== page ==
Mixing Traditional and Modern Media
Hotels and resorts need money and resources and with the constant changes, public relations professionals need to ensure the resorts are getting their return on investment. It can’t be ambiguous. Unlike editors, freelancers and influencers don’t always have a confirmed assignment with a major publication, but there needs to be substantial information to properly vet clients.

“I can write something using your blurb, but to actually see with my own eyes and to use all of my senses to experience a place produces a quality piece full of descriptive language and palpable passion,” says Michelle Winner LuxeGetaways Lifestyle Editor and freelancer. “The result of a good press trip is exactly what writers are taught to do in their work: don’t tell me, show me. In the end the writer’s job is to compel the reader to visit, taste, see and do, too.”

You can learn more about press trips from Michelle Winner, Jill Robinson and Tamra Bolton at the PRSA Travel & Tourism Conference in New Orleans for their session, Press Trips: The Evolving Necessity.

It’s much easier to vet a New York Times travel editor versus a travel blogger. It’s easier for clients to understand the value of a national newspaper than a personal blog. However, these days people want to hear about other’s experiences because it’s raw and word-of-mouth is still one of the leading ways to create buzz.

We work with travel bloggers, but the vetting process is usually much more in depth than an editor with a confirmed assignment. We start by reviewing their work, checking statistics, social media presence, and if their niche audience works for the client. We need to have solid information to back up our recommendation. For example, a family focused travel blogger would be more appropriate than a fashion blogger at a family-friendly resort.

Newsrooms are Nearly Nonexistent
Newsrooms have cut budgets and many travel writers were the first to go. With the rise of social media, many influencers have been successful in their efforts while others abuse it. Many influencer requests show a loyal following, but lack of interest in a mutually beneficial relationship.

According to PR Moment, up-and-coming influencers think that numbers are what matters and not engaged audiences. Many requests, such as videographers who film models and night clubs requesting a complimentary stay at a five-star family-friendly luxury resort are, solely focused on themselves and not showcasing the destination and resort.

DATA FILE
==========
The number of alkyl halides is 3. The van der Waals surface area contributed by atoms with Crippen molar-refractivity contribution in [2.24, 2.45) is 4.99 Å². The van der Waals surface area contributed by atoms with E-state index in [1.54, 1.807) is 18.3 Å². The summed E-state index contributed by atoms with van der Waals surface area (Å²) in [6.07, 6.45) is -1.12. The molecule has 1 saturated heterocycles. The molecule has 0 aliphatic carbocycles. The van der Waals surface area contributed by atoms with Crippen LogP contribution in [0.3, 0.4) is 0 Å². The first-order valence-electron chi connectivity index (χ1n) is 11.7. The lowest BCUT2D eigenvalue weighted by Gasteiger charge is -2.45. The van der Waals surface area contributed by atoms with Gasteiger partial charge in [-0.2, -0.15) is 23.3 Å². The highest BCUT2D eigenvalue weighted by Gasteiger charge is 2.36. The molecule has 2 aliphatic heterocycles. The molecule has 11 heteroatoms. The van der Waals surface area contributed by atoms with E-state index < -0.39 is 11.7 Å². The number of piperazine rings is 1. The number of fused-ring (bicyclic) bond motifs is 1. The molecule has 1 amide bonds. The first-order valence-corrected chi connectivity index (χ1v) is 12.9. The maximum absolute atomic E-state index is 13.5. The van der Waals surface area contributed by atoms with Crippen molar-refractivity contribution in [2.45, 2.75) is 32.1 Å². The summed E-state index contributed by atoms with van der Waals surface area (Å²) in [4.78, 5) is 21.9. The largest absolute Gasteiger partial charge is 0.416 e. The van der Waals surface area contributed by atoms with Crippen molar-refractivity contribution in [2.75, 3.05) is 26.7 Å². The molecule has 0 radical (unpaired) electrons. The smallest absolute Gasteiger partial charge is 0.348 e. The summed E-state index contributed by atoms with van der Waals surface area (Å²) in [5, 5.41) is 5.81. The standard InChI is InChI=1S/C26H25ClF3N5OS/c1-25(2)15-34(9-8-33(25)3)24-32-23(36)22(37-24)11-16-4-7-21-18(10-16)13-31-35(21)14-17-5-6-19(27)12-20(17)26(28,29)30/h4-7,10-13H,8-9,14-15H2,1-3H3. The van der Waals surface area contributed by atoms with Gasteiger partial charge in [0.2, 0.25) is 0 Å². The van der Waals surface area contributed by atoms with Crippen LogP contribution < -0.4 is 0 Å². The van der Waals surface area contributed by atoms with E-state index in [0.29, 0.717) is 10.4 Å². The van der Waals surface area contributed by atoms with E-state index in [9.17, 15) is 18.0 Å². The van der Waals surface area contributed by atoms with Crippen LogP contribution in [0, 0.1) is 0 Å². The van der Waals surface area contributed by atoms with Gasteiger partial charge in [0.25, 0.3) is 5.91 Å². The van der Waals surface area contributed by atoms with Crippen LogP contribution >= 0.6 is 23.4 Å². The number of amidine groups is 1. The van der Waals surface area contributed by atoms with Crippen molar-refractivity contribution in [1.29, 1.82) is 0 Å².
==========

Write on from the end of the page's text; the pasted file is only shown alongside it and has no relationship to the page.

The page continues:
How are you adapting to this ever-changing landscape?

View More: http://fremontphotography.pass.us/ericarawErica Hammett is a PRSA member and the Public Relations Account Executive at MP&A Digital & Advertising in Virginia. She is a graduate of Virginia Tech. She’s also a member of the PRSA New Professionals and Travel and Tourism interest sections. Connect with her on Twitter and LinkedIn.

 

 

 

 

 

Member Spotlight: Cait Crenshaw

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Name: Cait Crenshaw
Position/Company: Communications Manager at Signature HealthCARE
Location: Louisville, Kentucky
Education: M.A. Communication from University of Louisville
Social Media Handle: @Cait_Crenshaw

How and when did you first become interested in PR and communications?
I changed my mind about my career twice, without ever changing my major. Changing from high school English teacher, I discovered a real love for journalism and storytelling in college. I was hooked. I spent entire weekends in the basement office of our university newspaper. After a few years, I realized it is the storytelling, editing, details, and strategic planning that I love and switched to corporate communications.

How did you find internships/jobs?
My professors were my best resource for internships. I checked our university career center’s listings and department’s listings, too. Actually, one of my professors recommended me for an internship, and that internship led to my current job. I found my full-time job when someone I had previously worked with during an internship emailed me the application. It was a fit!

What was the biggest challenge you’ve ever faced in your career? How did you overcome it?
The biggest challenge I’ve faced in my career so far has been when someone, who had power and pull at the organization I worked for at the time, said, “Oh, she can’t do it. That’s not what she does.” I felt deflated for a moment, but the experience taught me an important lesson.

The experience taught me to create growing opportunities for myself. Instead of waiting for an invitation to sit at the table, I flipped my thinking and directly asked for a seat at the table.

What has been the most valuable thing you have learned through classes or experience?
Working hard is important but working smarter and strategically is even better. School only required me to do the work but starting my career has challenged me to work smarter. I start every week with a list. The things that I can automate in Outlook I do.

What has been the best piece of advice you have received?
At the end of my very first internship, my boss gave me an honest evaluation, and I am incredibly thankful for her. I don’t remember any of her compliments or praises, but I do remember her telling me, almost commanding me, “Take more risks.”